East: Arkansas hire makes more sense than Auburn’s

FILE - In this Dec. 1, 2012, file photo, file photo, Wisconsin coach Bret Bielema watches from the sideline during the first half of the Big Ten championship NCAA college football game against Nebraska in Indianapolis. . A person familiar with the situation tells The Associated Press on Tuesday, Dec. 4, 2012, that Bielema has agreed to become the new coach at Arkansas.  (AP Photo/AJ Mast, File)
FILE - In this Dec. 1, 2012, file photo, file photo, Wisconsin coach Bret Bielema watches from the sideline during the first half of the Big Ten championship NCAA college football game against Nebraska in Indianapolis. . A person familiar with the situation tells The Associated Press on Tuesday, Dec. 4, 2012, that Bielema has agreed to become the new coach at Arkansas. (AP Photo/AJ Mast, File)

Arkansas gets it, and Auburn doesn’t.

That’s a logical reaction to those two Southeastern Conference West Division schools’ hirings of football coaches Tuesday.

Arkansas, which had a brief flirtation with LSU coach Les Miles last week, opened some eyes by hiring Wisconsin coach Bret Bielema, whose name didn’t surface in connection with the Razorbacks until news of the hiring broke.

Auburn hired Gus Malzahn, head coach at Arkansas State, who was a well-regarded offensive coordinator at Auburn during the War Eagles’ BCS championship run two years ago.

Both are solid coaches, and how good each choice was will be decided by wins and losses in the coming years.

But Arkansas’ hiring of Bielema seems to make the most sense of the two.

Both programs are looking to win national championships, and both are capable of doing so. Auburn was a 14-0 national champion two years ago. And last season, Arkansas’ only losses were to BCS finalists Alabama and LSU.

And that’s the issue.

Right now any team in the country that wants to win a national championship is likely to encounter one, if not both, of those programs along the way. But Arkansas and Auburn run into them every season — on their schedule and in their path to an SEC West title.

At a time when most programs are counting on rapid-fire points to elevate them into the national title picture, LSU and Alabama have shown that the tried-and-true formula of physical, balanced offense, physical and fast defense, as well as exceptional special teams still works best.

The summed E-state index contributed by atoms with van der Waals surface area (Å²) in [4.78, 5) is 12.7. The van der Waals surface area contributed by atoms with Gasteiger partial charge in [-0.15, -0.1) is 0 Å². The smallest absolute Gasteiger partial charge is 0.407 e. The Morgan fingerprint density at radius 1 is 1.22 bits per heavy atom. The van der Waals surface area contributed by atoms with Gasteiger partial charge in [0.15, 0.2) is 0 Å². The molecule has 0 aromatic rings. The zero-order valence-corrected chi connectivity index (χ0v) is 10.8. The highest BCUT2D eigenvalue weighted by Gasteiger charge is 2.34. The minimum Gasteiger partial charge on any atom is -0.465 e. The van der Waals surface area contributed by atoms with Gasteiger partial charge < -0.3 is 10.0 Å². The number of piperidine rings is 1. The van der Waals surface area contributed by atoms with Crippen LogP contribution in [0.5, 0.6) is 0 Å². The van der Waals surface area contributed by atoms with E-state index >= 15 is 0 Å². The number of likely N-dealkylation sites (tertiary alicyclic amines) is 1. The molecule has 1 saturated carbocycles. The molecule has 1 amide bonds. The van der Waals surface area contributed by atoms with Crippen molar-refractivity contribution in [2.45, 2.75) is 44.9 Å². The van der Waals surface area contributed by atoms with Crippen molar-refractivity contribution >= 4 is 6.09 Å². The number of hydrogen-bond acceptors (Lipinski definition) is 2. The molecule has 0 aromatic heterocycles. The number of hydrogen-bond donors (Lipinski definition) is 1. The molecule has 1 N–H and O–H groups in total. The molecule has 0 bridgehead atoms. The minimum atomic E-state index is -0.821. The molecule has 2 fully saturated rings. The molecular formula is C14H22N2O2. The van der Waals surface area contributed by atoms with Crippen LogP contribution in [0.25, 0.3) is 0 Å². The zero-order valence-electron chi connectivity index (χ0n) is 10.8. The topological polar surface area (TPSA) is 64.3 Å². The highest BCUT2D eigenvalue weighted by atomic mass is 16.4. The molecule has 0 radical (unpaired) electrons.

The Tigers and the Crimson Tide have each won two of the past nine BCS titles, and Alabama will play for another next month. LSU came within a minute of taking Bama’s place in the SEC title game.

Florida coach Will Muschamp had a similar experience to Arkansas in his first season last year. Physically his team couldn’t match up with Bama and LSU, losing to them by a combined 58 points.

So Muschamp, who was defensive coordinator at LSU when Tide coach Nick Saban was the Tigers head coach, adopted an if-you-can’t-beat-’em-join-’em approach during the offseason.

His team got stronger and more physical on both sides of the line of scrimmage. On Oct. 6, the Gators beat LSU 14-6 at its own game, smothering the Tigers offense and wearing down their defense with a punishing running game.

Now the Gators are No. 3 in the BCS and capable of meeting the Tide and the Tigers on their terms.

Arkansas found a guy whose Wisconsin teams have made three consecutive Rose Bowls playing a physical, traditional style. Auburn’s guy got to where he is as an architect of a new-age offense. Both schools found capable coaches, but chose very different approaches.

Saban and Miles aren’t looking over their shoulders, but if they do down the road, they’re more likely to see a Razorback than a War Eagle.